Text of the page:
ASN's Mission

To create a world without kidney diseases, the ASN Alliance for Kidney Health elevates care by educating and informing, driving breakthroughs and innovation, and advocating for policies that create transformative changes in kidney medicine throughout the world.

learn more

Contact ASN

1401 H St, NW, Ste 900, Washington, DC 20005


The Latest on Twitter

Kidney Week

Abstract: TH-PO512

Detection of Na+ Stores in the Myocardium and Skeletal Muscle of DOCA Treated Mice Using 23Na-MRI

Session Information

Category: Fluid and Electrolytes

  • 901 Fluid and Electrolytes: Basic


  • Dahlmann, Anke, Friedrich-Alexander-University Erlangen-Nürnberg, Erlangen, Germany
  • Linz, Peter, Friedrich-Alexander-University Erlangen-Nürnberg, Erlangen, Germany
  • Perisic, Stojan, Max Planck Institute for medical research, Stuttgart, Germany
  • Tschesche, Jonas, Friedrich-Alexander-University Erlangen-Nürnberg, Erlangen, Germany
  • Nagel, Armin M., Friedrich-Alexander-University Erlangen-Nürnberg, Erlangen, Germany
  • Titze, Jens, Duke - National University of Singapore, Singapore, Singapore
  • Bäuerle, Tobias, Friedrich-Alexander-University Erlangen-Nürnberg, Erlangen, Germany
  • Kopp, Christoph, Friedrich-Alexander-University Erlangen-Nürnberg, Erlangen, Germany

Disturbances in Na+ homeostasis with accumulation of Na+ in tissue are present in salt sensitive hypertension. Tissue Na+ distribution could be recently visualized in vivo by 23Na-MRI. If Na+ accumulation occurs also in organs of the cardiovascular system is unknown. We hypothesized that the myocardium is able to absorb significant amounts of Na+ that could be detected by 23Na-MRI.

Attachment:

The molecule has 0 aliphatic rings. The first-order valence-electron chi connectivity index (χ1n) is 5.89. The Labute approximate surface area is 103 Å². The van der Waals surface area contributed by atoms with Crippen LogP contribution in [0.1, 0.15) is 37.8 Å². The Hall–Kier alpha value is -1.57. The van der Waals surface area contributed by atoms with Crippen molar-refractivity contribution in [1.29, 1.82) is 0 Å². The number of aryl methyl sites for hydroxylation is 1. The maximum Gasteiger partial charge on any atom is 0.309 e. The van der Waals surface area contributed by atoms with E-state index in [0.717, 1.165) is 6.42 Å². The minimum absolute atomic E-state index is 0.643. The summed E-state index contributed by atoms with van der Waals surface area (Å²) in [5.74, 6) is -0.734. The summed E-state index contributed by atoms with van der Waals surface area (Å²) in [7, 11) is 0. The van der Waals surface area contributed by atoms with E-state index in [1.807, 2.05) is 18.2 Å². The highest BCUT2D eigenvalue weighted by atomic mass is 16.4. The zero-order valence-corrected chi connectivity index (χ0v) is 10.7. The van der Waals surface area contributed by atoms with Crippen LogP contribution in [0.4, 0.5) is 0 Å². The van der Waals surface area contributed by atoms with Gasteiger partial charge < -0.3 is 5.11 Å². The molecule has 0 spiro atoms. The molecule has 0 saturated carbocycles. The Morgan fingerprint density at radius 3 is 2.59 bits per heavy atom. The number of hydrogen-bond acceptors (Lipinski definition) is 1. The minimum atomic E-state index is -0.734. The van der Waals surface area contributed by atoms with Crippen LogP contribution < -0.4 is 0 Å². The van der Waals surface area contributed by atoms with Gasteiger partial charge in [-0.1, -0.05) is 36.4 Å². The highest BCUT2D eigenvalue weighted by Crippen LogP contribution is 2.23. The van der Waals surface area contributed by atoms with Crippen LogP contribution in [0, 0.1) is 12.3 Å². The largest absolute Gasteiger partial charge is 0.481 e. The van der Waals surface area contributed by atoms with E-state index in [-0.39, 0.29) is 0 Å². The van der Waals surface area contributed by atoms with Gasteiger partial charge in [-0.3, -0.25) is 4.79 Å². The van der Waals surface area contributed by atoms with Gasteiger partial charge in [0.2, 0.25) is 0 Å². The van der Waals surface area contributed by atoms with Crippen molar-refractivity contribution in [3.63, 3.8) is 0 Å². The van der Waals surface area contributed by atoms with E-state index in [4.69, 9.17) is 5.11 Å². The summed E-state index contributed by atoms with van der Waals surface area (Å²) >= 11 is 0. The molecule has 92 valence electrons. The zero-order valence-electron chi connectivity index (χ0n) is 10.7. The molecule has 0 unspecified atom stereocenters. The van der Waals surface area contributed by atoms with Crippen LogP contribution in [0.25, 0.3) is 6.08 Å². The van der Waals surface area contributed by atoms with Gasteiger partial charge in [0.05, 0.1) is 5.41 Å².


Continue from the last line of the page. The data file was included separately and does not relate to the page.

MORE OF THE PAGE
DOCA-pellets were implanted in 10 male FVB mice while a sham procedure was performed on 10 FVB mice. Subsequently, both groups received 1% NaCl water for 2 weeks. 23Na-MRI at 7Tesla was used to quantify Na+ in heart and skeletal muscle. Furthermore, electrolytes were determined chemically in both tissues. In a fraction of mice intracellular Na+ of the myocardium was measured by electron beam microscopy. Echocardiography was performed and blood pressure determined.


Compared to control mice DOCA treated mice showed a significantly higher Na+ content in skeletal muscle (27.0 ± 5.7 vs. 46.6 ± 8.9 mmol/l, p<0.001) and in heart muscle (61.6 ± 9.1 vs. 73.7 ± 11.7, p<0.05, figure 1). The fraction of bound Na+ was increased in DOCA skeletal muscle (6.4 ± 0.8 vs. 13.0 ± 4.3 a.u., p<0.05) suggesting intracellular Na+ accumulation. Electron beam microscopy of heart muscle also detected a higher intracellular Na+ amount in DOCA animals compared to controls (0.12 ± 0.03 (n=4) vs. 0.29 ± 0.01 a.u. (n=3), p<0.001). Chemical electrolyte analysis confirmed Na+ accumulation in both tissues. A reduced ejection fraction (74 ± 4 vs. 46 ± 15%, p<0.05) and hypertension was found in DOCA animals.


Na+ accumulation occurs intracellularly in skeletal muscle and in heart muscle in vivo upon DOCA salt treatment indicating Na+ uptake rather than extracellular accumulation. Increased Na+ content of the myocardium might directly contribute to cardiac dysfunction.

Figure 1, representative MR images.


  • Government Support - Non-U.S.